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29 Brilliant Minds Discuss Business Publishing

With the launch of Content Strategy Hub I had the honor of asking some very smart people a few questions. The topic of discussion for today: businesses and publishing.

Marketing is an essential part of any business. But I wonder: has publishing become an essential part of any business as well?

I decided to go and ask some experts. These are definitely worth going through…and when you’re done, I’d love to hear your comments!

“I’ve always aligned with the idea that all businesses are in the business of marketing. Are most businesses now in the business of publishing?”

 

David Meerman Scott Best-selling author, speaker and coach. Find him at DavidMeermanScott.com.

Yes. But it is not just all businesses. It is all people, nonprofits, rock bands, churches, schools, politicians. On the web, you are what you publish. If you publish nothing, then on the web you are nothing.

 

Mark Schaefer Author, consultant and college educator who blogs at {grow}.

One of my favorite Peter Drucker quotes is “a company is all about marketing and innovation — everything else is just overhead.” Now that might seem extreme, but the point Dr. Drucker was trying to make is that we need to be focused on serving our customers and innovating in a very customer-centered way. That can come in many forms. Perhaps a new WAY to sell. Perhaps a new PLACE to sell. Or it might involve social media content marketing. That is simply a subset of marketing. Every customer needs marketing. They may or may not need content marketing.

 

Joe Pulizzi Author, speaker and founder of Content Marketing Institute.

Today, publishing is marketing and marketing is publishing.  In order to attract and retain customers in this messy word of marketing messages, brands need to develop stories that are relevant and compelling to their customers and prospects.  They need to think and act like publishers, and even think of their customers as if they were subscribers.

Content marketing has been going on for hundreds of years.  The difference today is that the barriers to entry into the publishing space are gone (technology, access to talent, etc.) and that the consumer is in complete control, with literally hundreds of options to gather information.  Although traditional marketing will never die (think megaphone), thoughtful stories that truly help our customers with their lives and careers are a must for today’s brands.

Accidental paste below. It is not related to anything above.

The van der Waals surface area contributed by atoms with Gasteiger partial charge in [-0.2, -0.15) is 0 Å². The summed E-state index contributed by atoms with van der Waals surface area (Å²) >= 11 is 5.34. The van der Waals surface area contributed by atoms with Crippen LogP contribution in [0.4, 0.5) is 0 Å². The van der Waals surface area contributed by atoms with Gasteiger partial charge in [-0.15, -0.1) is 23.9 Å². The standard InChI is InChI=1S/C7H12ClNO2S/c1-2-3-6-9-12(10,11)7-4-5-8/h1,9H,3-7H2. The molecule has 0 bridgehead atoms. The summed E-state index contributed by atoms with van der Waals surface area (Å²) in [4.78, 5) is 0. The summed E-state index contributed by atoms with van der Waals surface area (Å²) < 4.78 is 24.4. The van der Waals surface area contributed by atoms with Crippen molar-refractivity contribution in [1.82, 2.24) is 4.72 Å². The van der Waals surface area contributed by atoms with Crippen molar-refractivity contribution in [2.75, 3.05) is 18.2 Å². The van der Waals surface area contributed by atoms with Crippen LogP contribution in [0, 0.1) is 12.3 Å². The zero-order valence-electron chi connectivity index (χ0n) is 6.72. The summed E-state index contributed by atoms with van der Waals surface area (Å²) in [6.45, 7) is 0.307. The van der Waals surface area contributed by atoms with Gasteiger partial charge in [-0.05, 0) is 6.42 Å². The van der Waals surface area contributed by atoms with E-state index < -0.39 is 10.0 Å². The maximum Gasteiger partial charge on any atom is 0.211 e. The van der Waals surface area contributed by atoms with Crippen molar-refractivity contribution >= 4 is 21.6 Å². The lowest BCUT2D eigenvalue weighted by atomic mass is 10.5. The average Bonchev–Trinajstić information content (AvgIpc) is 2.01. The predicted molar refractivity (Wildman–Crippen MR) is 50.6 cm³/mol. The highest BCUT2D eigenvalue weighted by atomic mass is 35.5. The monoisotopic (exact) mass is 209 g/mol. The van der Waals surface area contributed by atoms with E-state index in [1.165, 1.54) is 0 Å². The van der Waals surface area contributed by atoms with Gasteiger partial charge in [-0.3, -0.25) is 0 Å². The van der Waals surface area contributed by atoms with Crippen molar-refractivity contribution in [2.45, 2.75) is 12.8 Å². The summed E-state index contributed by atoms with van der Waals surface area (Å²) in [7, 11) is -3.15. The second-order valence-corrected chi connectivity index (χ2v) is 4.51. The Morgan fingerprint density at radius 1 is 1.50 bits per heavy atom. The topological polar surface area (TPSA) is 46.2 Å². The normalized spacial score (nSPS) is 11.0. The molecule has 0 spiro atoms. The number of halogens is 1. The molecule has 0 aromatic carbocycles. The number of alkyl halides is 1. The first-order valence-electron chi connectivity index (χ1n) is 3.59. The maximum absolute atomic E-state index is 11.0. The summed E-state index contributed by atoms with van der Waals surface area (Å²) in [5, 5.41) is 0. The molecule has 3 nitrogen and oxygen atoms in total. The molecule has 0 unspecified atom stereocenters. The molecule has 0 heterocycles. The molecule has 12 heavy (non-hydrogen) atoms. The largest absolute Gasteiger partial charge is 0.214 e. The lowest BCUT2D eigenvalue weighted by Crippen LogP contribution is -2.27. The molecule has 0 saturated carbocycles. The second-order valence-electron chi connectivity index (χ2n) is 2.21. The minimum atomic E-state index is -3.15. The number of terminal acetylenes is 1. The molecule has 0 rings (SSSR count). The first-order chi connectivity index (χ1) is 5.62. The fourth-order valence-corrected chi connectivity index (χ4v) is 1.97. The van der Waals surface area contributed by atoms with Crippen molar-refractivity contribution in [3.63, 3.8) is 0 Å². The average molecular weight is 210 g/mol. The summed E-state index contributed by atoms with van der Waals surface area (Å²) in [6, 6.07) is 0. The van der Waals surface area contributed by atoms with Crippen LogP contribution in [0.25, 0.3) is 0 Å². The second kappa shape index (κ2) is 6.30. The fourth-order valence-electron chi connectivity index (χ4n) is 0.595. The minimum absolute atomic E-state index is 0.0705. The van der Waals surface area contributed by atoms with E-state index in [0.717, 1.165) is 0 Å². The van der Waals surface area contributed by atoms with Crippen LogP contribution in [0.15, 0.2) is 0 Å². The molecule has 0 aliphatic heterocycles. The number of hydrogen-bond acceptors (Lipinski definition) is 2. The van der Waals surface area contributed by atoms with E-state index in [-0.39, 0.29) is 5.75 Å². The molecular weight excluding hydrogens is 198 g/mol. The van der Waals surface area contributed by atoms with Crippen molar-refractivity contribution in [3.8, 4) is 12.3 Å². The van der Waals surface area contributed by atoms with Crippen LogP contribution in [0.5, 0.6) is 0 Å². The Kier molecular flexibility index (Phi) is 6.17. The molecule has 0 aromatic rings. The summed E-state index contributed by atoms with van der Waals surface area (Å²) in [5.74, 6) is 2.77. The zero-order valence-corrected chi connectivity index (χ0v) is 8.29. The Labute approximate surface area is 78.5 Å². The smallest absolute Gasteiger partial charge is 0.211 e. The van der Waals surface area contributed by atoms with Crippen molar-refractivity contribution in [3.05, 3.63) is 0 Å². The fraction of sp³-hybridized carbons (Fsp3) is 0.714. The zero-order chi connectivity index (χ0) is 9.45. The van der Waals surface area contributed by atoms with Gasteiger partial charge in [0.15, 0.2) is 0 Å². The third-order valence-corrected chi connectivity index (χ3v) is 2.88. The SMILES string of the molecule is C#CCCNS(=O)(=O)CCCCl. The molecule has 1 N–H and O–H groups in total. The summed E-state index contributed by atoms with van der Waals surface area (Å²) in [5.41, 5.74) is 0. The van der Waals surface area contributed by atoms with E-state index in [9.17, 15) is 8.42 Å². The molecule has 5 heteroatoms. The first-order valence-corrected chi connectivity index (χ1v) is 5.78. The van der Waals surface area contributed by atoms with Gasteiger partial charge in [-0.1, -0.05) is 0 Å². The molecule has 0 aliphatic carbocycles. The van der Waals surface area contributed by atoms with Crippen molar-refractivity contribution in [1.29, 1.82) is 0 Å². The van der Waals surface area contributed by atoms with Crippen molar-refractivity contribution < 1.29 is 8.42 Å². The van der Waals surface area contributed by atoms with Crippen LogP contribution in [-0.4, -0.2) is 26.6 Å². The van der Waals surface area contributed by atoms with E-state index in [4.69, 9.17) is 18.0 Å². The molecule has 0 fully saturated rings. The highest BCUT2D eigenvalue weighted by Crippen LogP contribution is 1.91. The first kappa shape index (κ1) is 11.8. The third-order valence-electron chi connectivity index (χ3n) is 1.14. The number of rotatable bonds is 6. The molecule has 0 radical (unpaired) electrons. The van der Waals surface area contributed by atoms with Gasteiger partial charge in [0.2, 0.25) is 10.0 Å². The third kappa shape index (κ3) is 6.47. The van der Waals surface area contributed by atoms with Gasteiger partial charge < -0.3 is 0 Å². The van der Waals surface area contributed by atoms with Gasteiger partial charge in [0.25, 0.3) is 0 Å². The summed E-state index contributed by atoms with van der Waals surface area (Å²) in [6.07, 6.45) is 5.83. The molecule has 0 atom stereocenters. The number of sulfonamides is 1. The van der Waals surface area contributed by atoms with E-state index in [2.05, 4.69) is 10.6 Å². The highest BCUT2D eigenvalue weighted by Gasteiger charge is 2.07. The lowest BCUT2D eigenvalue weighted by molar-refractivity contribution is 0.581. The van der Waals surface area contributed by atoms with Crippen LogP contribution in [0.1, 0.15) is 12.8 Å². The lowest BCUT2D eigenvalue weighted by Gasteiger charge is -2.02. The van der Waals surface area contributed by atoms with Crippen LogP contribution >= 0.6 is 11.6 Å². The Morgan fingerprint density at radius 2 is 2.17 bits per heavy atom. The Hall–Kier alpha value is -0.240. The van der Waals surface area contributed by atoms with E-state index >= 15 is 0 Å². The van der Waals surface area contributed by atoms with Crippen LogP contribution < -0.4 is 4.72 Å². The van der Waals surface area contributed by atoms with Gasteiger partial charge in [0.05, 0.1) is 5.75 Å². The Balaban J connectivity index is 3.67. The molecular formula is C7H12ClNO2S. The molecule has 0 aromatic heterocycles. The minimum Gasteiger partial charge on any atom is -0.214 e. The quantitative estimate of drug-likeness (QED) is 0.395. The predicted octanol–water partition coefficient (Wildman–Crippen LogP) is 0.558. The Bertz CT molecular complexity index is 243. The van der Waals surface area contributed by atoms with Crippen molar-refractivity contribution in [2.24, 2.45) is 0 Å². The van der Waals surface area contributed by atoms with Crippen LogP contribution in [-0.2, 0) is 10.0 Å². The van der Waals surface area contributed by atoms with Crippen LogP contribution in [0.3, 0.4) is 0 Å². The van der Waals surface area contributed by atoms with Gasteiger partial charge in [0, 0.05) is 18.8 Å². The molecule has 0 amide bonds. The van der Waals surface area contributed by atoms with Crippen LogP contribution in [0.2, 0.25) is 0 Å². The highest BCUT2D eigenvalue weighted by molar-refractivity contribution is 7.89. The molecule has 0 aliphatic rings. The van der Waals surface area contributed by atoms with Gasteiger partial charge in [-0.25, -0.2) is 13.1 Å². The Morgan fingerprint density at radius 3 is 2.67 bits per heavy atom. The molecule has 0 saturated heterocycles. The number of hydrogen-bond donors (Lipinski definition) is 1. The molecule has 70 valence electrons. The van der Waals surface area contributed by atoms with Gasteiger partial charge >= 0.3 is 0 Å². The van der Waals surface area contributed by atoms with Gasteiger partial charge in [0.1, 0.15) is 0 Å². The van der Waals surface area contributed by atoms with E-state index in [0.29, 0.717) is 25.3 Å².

Robert Rose Author, speaker and “Chief Troublemaker” at Big Blue Moose.

I would, as you suspect – agree with both. I think I’d enhance that just a bit to say that businesses are now in the business of creating subscribers.  This isn’t a new idea – certainly. Guy Kawasaki says “enchantment” and Seth Godin calls them your “tribes” etc.. But as Joe Pulizzi and I describe in our book – content is becoming as – or in some cases more – important to the business than the product or service itself.  So, beyond “publishing” – businesses are now “story tellers”. Beyond just publishing “data” to serve the master of long-tail search optimization or providing for yet MORE information on a well-covered topic – businesses need to differentiate by producing content that engages and continues to keep their consumer engaged well beyond the initial “buy” decision.  I call this creating a brand “subscriber”.

 

Ann Handley Chief Content Officer at MarketingProfs and Co-Author of Content Rules.

Absolutely. Any business with a web site is, in fact, already in the business of publishing, whether they realize it or not. The challenge, of course, is really grokking what that means. While a lot of businesses are nodding their heads like car dashboard doggies when they hear that mantra “Everyone is a publisher,” the truth is that many aren’t truly embracing it, and most aren’t doing it particularly well.

 

Drew McLellan Author, marketing veteran and blogger at Drew’s Marketing Minute.

Most smart businesses are now in the business of  demonstrating and sharing their expertise, which of course is not new.  Newsletters and sales sheets have been around forever.  What is new are all the digital platforms that companies can take advantage of to share their content.  But the fact that you are putting something on the web is not the sole criteria.  I wouldn’t call every utterance of a person/company to be publishing.  Is a 140 character tweet publishing?

Publishing in my mind implies a frequency and consistency, as well as enough meat on the bone to be of real value to the consumer.  Tweeting out your specials is advertising.  Publishing a blog with how to articles and other useful information is publishing.

So with those boundaries in mind, I would say that quite a few companies are using content marketing tactics but far fewer are actually publishing.